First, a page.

A NEW PROSPECT takes the reader through a New South resolutely clinging to its past and its traditional way of keeping family business strictly within the family.

The story not only shows how the protagonist solves a murder, but asks: Can a middle-aged man come out of retirement and effectively lead a small police department and can a life-long northerner who relocates to the south function professionally in an unfamiliar culture?


Q: Is this your first book?

Wayne: A NEW PROSPECT is my first full-length novel in the Sam Jenkins mystery series and is the prequel to the eight novelettes which are currently being produced as audio books and published as eBooks.

Q: Why did you decide to write a police detective novel?

Wayne: Under the author’s rule of “write about what you know” I had no choice. I worked as a cop for twenty years in New York and now I live in Tennessee. I can cover both bases.

Q: Can you tell us all about your main character?

Wayne: Sam Jenkins is a middle-aged retired detective lieutenant from New York who moved to east Tennessee. He’s a veteran of active and reserve duty in the Army and amazingly (for a cop) has been married to the same woman for many years.

When buying a restored 1967 Austin-Healy doesn’t exactly satisfy his mid-life crisis, Sam learns about an available police chief’s job in nearby Prospect, Tennessee, he applies and with his credentials is hired immediately.

Sam has a unique sense of humor that most readers seem to love, but many of the local people he deals with just don’t understand. And he’s a throwback to the days of cinema cowboy heroes–he’s uncontrollably compelled to do the right thing.

Q: Interesting that you live in the mountains of Tennessee. Would you like to tell us what you love the most about the area?

Wayne: The Great Smoky Mountains are a popular tourist attraction. The National Park here is the most visited park in the country. It’s like being on vacation all year long. But Tennessee contrasts drastically with New York and Long Island where I lived and worked for much of my life. The slower pace and unique atmosphere makes retirement enjoyable.

Q: In your opinion, what is the key ingredient for writing great police detective novels?

Wayne: I have to use several words to identify that ingredient, but they all boil down to one concept. Here they are with brief descriptions:

Authenticity. You have to construct your characters carefully and realistically. You can’t have a twenty-six year-old person with only 2 1/2 years on the job cast as a detective sergeant in a homicide unit. That could never happen. Give your cops realistic crimes to investigate. Local cops don’t get involved with espionage or political intelligence cases. Likewise, federal agencies do not investigate state penal law violations.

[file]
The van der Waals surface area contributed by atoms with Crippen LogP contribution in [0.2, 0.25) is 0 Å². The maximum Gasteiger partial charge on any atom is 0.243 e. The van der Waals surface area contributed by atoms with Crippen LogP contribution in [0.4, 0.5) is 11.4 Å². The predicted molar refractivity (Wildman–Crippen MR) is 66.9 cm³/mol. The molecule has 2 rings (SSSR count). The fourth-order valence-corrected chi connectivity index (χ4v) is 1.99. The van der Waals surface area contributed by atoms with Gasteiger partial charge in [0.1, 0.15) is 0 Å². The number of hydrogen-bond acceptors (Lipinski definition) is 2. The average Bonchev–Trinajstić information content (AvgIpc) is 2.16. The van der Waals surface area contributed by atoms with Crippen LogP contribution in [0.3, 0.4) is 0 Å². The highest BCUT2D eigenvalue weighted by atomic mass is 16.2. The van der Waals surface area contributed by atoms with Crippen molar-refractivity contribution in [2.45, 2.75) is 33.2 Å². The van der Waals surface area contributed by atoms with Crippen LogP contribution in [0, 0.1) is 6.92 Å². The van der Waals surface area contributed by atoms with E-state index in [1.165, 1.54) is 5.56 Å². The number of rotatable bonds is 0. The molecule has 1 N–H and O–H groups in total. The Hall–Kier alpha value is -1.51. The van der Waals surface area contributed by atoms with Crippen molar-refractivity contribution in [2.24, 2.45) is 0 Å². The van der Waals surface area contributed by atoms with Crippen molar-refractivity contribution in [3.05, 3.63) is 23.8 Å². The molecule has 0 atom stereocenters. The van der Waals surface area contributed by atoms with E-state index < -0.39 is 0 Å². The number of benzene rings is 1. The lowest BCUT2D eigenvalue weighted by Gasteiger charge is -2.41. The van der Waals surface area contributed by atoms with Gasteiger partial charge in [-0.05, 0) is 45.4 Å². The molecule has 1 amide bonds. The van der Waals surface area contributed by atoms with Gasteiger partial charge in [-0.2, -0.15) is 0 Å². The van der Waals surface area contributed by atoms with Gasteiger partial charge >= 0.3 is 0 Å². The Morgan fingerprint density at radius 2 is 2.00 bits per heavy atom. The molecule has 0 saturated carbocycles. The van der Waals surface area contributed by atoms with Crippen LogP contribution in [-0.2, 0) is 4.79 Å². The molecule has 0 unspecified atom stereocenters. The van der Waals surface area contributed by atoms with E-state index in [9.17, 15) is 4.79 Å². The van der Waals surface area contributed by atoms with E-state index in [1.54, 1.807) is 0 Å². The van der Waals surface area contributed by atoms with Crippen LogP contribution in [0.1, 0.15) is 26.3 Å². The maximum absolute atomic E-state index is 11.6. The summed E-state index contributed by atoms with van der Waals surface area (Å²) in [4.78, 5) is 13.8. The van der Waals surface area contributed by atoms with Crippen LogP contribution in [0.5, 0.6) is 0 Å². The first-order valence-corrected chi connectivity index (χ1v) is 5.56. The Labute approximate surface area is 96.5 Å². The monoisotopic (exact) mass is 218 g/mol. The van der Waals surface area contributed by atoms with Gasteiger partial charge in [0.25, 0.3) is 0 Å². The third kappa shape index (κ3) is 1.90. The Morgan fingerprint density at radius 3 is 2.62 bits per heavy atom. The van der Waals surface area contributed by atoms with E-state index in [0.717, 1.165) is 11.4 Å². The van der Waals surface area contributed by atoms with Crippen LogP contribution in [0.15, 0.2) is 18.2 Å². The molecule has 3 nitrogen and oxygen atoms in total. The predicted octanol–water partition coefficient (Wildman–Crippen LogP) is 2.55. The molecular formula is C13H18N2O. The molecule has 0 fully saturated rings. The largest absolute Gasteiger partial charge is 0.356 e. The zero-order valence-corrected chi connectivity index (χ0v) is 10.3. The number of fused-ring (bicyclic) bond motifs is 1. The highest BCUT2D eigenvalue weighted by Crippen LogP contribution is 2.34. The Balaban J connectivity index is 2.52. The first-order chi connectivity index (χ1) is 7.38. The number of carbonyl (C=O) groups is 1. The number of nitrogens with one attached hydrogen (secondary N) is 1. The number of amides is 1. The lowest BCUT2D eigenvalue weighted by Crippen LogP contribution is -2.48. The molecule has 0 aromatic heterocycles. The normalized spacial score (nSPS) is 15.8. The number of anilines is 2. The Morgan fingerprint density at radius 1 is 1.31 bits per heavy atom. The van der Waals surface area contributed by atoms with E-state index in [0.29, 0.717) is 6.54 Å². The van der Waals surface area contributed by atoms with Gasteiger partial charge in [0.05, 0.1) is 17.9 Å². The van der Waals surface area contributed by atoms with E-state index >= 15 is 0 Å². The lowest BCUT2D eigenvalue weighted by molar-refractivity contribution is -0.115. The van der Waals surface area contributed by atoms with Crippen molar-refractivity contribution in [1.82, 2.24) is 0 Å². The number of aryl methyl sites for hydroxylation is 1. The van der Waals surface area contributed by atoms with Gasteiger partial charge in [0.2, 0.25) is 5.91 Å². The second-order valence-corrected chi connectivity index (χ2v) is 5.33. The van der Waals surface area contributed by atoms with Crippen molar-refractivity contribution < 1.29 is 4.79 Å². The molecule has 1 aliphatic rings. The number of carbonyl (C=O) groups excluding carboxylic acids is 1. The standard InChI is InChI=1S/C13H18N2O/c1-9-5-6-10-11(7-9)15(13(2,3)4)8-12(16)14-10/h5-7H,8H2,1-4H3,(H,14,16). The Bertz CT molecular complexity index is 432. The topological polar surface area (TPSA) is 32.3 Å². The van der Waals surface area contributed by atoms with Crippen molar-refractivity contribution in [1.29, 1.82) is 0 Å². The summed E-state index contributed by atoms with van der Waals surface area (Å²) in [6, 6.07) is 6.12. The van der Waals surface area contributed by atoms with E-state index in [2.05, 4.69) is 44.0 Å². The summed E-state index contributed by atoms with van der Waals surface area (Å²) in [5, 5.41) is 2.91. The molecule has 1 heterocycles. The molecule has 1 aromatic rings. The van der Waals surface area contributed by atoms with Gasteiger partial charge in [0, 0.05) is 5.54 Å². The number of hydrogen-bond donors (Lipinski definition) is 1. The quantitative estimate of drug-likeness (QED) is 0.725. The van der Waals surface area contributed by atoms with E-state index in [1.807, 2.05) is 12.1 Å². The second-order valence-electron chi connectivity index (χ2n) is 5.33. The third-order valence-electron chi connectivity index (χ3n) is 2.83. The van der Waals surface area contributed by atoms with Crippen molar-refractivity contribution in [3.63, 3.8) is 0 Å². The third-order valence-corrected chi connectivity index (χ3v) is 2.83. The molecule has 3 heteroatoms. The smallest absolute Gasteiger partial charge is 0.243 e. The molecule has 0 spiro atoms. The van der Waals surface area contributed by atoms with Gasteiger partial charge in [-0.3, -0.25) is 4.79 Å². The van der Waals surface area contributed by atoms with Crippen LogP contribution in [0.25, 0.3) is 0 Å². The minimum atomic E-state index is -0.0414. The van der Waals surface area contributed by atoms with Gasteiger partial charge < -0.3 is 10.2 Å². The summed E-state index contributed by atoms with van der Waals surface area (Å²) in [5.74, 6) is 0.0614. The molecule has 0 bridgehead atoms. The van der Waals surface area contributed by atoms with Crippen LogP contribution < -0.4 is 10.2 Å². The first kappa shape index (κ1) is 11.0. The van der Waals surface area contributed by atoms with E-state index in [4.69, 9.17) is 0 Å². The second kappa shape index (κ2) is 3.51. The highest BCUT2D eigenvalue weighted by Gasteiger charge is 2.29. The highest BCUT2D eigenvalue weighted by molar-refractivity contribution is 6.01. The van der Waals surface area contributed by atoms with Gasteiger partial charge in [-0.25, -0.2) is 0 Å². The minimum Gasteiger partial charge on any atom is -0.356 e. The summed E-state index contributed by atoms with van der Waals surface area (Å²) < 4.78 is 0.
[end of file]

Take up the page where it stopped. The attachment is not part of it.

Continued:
Believability. I heard four experienced screen writers discussing what makes a good story and script. The consensus was that an author should stop just short of going over the top to maintain the believability of their story. I agree. Don’t have a 120 pound female cop kick the stuffing out of a 250 pound motorcycle outlaw unless she’s a well practiced self-defense expert. Her limited defensive tactics training in the police academy does not make her invincible.

Reality. Be sure your story could really happen. Police/detective/crime stories are not fantasies. Sure, I know some fans love all the James Bond-like over the top action, but I believe that belongs in a thriller where a vast amount of suspension of disbelief is needed. I’ve seen good cops do outrageous things to get the job done, but I’d rather not have my detective pop open the crystal of his watch, deploy a parachute canopy attached to his wrist, and leap off a twenty story building to catch a fleeing felon.

I think those three words equal credibility. It’s easy to write a police mystery that’s fast paced, interesting, surprising, exciting, and still be down to earth. Look at guys like James Lee Burke, Robert B. Parker, Joe Wambaugh, and Elmore Leonard.

Q: Finally, I like to ask authors this question. What is your passion? What is it that you’re more passionate about than anything else?

Wayne: I hate questions like this. They make me look too far into my head for an answer. I guess you should read a few Sam Jenkins stories to see what principles or causes he and I hold dearly. And I hate to get overly serious so, I’ll say I can really get passionate about good food and I think the three most emotionally stimulating things in the world are vintage British sports cars, classic wooden sailboats, and good-looking women over forty.

Q: Thanks for the interview, Wayne. Do you have any final words?

Wayne: Sure. I love to have the last word. I’d like to invite all your readers to try a Sam Jenkins mystery. It’s unrealistic to say, “If you don’t like it I’ll give you your money back.” But I can tell you reviewers have said things from, “Sam Jenkins is my new favorite character.” to “I didn’t know a police mystery could have so many genuinely funny moments.”